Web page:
On Tuesday, April 15, 2014 South Dakota Attorney General Marty Jackley announced in a press conference that the remains recovered from a Brule Creek car wreck just outside of Elk Point were indeed those of Pamella Jackson and Cheryl Miller. The evidence collected at the scene last year has concluded that the pair of girls had met an accidental end, free from foul play, finally closing a case that had sat cold for over 40 years and bringing a melancholy end to the years of speculation endured by the families.
On an overcast Monday last September, a fisherman at Brule Creek near Elk Point in South Dakota spotted the wheel of a motor vehicle protruding out of the water under the bridge. Familiar with the case of two 17 year old Vermillion High School students who had been missing since 1971, he decided to phone the sighting in to the local authorities. After a drawn out and grueling process of fighting with the environment around the scene, the mangled wreckage of a once-beige 1960 Studebaker Lark was pulled from the murky waterlogged tomb where it had stayed for nearly 43 years on Monday, September 23, 2013. The turbulent conditions of the previous seasons saw a springtime flood and a subsequent drought during the summer, this helped to unveil this most paramount clue to the four decade long mystery.
Among the evidence collected from the cab of the contorted Studebaker was Cheryl Miller’s purse, a veritable time capsule of what her life was like in the short time before the untimely end. It contained her driver’s license, photos, and notes from classmates. The skeletal remains of the girls were contained within the cab of the car, well preserved clothes still draped over the bones. Other evidence in addition to testimonials from classmates who had seen the girls prior to their disappearance indicated that intoxicating substances did not play a part in the accident. Though one of the tires was damaged, mechanical tests performed on the vehicle did not incite any suspicion of foul play. The keys were still in the ignition with the engine was set in its highest gear and the switch for the headlights was still on when the car was recovered. The teenage girls had last been seen driving to an end of the year party at a gravel pit when they and their vehicle were abruptly frozen in time, never expecting to become one of South Dakota’s longest running cold case files until it was finally closed this year.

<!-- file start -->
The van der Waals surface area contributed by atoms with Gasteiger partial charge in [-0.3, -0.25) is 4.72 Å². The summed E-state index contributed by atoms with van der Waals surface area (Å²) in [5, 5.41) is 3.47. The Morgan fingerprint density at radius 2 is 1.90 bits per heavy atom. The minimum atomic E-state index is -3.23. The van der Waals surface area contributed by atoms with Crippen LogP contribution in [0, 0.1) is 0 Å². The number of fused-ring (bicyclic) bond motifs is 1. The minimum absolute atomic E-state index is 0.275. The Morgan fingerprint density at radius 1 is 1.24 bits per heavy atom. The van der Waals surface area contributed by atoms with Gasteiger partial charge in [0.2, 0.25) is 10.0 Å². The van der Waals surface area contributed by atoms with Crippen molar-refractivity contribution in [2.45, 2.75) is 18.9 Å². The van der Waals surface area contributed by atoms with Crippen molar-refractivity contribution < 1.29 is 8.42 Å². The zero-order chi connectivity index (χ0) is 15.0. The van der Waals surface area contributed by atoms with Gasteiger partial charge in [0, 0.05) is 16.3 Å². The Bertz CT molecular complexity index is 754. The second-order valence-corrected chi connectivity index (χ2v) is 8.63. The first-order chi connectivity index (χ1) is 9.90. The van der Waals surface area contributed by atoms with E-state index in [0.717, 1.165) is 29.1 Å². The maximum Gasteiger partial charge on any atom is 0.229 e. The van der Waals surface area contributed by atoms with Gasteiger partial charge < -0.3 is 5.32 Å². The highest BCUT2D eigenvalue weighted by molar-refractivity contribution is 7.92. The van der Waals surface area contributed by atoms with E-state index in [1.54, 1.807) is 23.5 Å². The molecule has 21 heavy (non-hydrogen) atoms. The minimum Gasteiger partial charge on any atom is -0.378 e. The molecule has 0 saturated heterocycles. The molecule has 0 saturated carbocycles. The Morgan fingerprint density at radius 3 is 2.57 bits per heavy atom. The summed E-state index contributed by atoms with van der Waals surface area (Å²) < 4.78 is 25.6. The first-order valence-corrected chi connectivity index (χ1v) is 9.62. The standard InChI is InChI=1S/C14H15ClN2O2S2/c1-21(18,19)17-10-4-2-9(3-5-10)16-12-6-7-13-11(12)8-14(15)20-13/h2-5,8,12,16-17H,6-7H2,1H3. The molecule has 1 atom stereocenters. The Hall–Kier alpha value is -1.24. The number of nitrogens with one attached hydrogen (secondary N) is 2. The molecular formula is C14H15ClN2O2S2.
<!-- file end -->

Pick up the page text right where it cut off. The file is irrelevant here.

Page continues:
Prior to discovering the car, an earlier theory implicated David Lykken, a former classmate of the girls in their deaths. Liken lived on a farm in Union County, where clothing, a purse, photographs, newspaper articles and the bones of an unidentified organism were found in relation to an unconnected case. Lykken was charged with six counts of murder in the disappearances of Miller and Jackson in 2007, but the charges were dropped shortly thereafter when it was discovered that the confession evidence was fabricated as part of a jailhouse prank. The offending inmate pleaded guilty to two counts of perjury, but Lykken is still incarcerated and serving a 227 year sentence for an unrelated rape and abduction.
Oscar Jackson, the father of Pamella Jackson tragically passed away in a South Dakota farmhouse last year, without ever having known the truth about his daughter’s disappearance. He was 102 years old, and it was just five days before his daughter’s dilapidated Studebaker was discovered, bringing a long awaited close to this mysterious case that spanned over 40 years. His obituary reads, “Oscar’s greatest sadness was the disappearance of Pam.”
By Faye Barton